Tuesday, October 30, 2007

Acts of God?


I have always been uncomfortable with the idea of natural disasters being attributed to an Act of God. Hundreds of tornadoes touch down in the United States every year and unfailingly The Weather Channel documents at least one trailer home park having been destroyed during their rampages. Does this mean God hates trailer homes? Or say an ice storm cripples an area for days or weeks, toppling trees and breaking branches that take down power lines and turn roads into pathways of icy terror. Is that really God's angry judgement falling upon an entire state, province, or city, faithful and evil alike? Or could it possibly be attibuted as an act of an entirely different entity?


WAM said...

Hi CrownRing!

Acts of G-tt, doesn't necessarily mean that its due to something that we, as humans did wrong. It could be a way that Our Lord is designing and changing the Garden that we live in. Change is inevitable- and is a constant. Sometimes its for the better. We, as his children, don't see it so sadly- we just see what is in front of our noses- and come up with negative answers.

With out these "design changes", we wouldn't have mountains, Oceans, the various geological formations that consist of our World. The Plates are always moving, and Volcanos are always erupting. Thats how H'awaii came about- a Volcano.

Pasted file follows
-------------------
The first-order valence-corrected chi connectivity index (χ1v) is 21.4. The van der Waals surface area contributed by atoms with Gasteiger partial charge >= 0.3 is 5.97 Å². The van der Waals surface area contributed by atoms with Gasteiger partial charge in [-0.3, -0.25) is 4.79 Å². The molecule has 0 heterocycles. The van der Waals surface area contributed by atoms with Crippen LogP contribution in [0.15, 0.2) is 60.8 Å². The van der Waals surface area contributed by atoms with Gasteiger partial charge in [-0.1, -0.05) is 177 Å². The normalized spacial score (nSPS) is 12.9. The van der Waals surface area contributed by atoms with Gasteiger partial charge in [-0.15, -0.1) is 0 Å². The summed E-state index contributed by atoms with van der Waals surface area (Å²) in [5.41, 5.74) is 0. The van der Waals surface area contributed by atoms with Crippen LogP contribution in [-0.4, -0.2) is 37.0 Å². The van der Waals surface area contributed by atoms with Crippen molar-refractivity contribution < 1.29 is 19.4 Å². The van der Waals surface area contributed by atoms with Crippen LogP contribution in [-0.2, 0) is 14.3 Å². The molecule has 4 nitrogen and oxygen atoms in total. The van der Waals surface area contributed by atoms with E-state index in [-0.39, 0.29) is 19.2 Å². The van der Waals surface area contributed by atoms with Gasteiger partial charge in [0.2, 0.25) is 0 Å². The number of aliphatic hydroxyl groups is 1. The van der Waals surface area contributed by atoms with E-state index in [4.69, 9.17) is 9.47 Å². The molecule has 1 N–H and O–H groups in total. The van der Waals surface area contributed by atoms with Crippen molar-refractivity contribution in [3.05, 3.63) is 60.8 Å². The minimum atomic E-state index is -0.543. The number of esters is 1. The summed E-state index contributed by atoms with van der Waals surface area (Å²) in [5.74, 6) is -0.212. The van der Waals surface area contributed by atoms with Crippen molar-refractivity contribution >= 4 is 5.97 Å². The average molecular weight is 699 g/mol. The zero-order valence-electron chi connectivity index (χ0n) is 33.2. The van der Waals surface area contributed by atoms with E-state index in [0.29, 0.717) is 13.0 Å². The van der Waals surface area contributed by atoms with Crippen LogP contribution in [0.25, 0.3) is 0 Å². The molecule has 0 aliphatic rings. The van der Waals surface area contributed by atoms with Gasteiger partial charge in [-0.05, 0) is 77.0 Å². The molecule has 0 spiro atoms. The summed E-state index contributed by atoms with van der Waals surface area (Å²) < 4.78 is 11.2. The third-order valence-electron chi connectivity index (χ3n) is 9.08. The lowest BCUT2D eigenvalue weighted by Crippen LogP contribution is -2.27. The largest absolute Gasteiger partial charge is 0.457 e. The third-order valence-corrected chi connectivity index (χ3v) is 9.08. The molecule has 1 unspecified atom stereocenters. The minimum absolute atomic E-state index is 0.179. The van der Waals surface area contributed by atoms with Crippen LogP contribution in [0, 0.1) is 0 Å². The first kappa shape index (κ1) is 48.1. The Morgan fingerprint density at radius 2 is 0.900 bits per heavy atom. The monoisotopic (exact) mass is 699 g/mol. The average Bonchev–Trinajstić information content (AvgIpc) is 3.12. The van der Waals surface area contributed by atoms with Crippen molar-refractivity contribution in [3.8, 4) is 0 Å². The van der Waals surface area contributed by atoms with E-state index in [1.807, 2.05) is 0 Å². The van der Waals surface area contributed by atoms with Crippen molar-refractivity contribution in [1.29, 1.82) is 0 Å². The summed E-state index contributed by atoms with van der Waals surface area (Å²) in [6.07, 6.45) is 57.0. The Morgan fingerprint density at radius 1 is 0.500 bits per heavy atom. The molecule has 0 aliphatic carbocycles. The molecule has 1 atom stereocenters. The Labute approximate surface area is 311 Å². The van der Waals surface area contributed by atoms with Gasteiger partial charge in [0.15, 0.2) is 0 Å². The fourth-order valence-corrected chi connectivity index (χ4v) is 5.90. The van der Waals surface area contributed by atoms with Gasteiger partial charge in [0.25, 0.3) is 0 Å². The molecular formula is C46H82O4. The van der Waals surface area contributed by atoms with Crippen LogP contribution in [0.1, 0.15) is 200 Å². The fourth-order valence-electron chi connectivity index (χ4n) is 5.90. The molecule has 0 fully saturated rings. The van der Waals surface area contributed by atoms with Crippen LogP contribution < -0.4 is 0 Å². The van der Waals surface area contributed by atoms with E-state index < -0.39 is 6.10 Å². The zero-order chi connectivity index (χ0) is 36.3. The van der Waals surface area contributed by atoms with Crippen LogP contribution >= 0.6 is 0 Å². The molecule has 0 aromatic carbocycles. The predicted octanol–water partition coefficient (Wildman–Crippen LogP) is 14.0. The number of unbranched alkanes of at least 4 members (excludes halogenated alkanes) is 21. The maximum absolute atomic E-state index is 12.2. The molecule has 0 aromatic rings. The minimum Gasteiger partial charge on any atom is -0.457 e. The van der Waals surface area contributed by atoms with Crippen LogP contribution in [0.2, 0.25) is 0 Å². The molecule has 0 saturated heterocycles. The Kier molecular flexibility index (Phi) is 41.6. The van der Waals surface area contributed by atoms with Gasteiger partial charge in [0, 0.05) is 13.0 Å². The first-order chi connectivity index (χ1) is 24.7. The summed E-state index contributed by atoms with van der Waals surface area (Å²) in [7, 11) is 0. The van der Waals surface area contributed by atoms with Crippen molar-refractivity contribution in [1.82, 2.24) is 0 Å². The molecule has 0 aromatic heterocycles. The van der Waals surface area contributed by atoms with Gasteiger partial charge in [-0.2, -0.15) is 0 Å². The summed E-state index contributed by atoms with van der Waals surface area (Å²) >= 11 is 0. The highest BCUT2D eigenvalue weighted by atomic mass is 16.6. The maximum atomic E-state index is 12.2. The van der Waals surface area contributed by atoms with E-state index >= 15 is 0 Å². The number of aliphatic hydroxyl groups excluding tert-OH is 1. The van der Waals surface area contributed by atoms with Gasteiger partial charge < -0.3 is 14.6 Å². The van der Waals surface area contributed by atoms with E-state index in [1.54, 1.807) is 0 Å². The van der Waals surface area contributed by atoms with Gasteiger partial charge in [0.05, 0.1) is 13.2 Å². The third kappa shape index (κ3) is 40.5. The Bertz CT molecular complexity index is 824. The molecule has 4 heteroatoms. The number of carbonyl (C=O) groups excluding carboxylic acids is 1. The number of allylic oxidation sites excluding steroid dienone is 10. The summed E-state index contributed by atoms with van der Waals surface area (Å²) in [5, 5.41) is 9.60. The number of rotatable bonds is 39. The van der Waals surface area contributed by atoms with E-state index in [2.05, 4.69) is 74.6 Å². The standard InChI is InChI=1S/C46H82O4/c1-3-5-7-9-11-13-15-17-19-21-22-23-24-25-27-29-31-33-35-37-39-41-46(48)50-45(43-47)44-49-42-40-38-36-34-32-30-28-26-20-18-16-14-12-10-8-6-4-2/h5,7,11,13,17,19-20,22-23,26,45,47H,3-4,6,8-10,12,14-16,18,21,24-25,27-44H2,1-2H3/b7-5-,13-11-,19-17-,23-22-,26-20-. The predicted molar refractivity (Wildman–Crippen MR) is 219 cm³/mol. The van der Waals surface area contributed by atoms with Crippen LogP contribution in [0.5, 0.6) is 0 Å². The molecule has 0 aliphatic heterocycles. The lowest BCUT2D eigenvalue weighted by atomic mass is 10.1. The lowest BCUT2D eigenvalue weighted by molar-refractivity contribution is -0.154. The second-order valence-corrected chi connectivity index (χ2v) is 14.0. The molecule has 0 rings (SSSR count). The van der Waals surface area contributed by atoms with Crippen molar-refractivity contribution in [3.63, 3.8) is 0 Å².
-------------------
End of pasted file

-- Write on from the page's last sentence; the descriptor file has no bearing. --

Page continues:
SolaMeanie said...

I often have to wonder at the frequent proximity of these types of disasters to the actions of our elected officials, especially when it comes to how they deal with Israel. There is often a correlation if you look into it.

As for Californication, I have been surprised that they haven't fallen into the ocean yet. At least some parts of the state.

crownring said...

1 Kings 19

11 The LORD said, "Go out and stand on the mountain in the presence of the LORD, for the LORD is about to pass by."
Then a great and powerful wind tore the mountains apart and shattered the rocks before the LORD, but the LORD was not in the wind. After the wind there was an earthquake, but the LORD was not in the earthquake. 12 After the earthquake came a fire, but the LORD was not in the fire. And after the fire came a gentle whisper. 13 When Elijah heard it, he pulled his cloak over his face and went out and stood at the mouth of the cave.

So you know, I do believe many disasters are the result of sin, original sin, if not deliberate on our part. If the Bible records it accurately and I'm inclined to believe it does, planet earth was a relatively placid place to live until The Flood. People lived hundreds, if not thousands of years and life while simple was pretty good. Then rampant evil came in the picture and God decided to limit sin by allowing people to live only a fraction of the old lifespan. God withdrew his hedge around humanity except for a handful of people and animals secreted in a bargelike boat and The Flood changed everything. Even palientologists say it would be impossible for the largest dinosaurs to live in earth's present atmosphere because there is no longer a constant high pressure and moisture that insured extremely rapid healing of wounds and helped plant life regenerate quickly. Whether you believe dinosaurs and humans traversed the earth at the same time or not, the same atmospheric conditions would have supported the optimum human life in much the same way.

WAM said...

Interesting thoughts-thus far.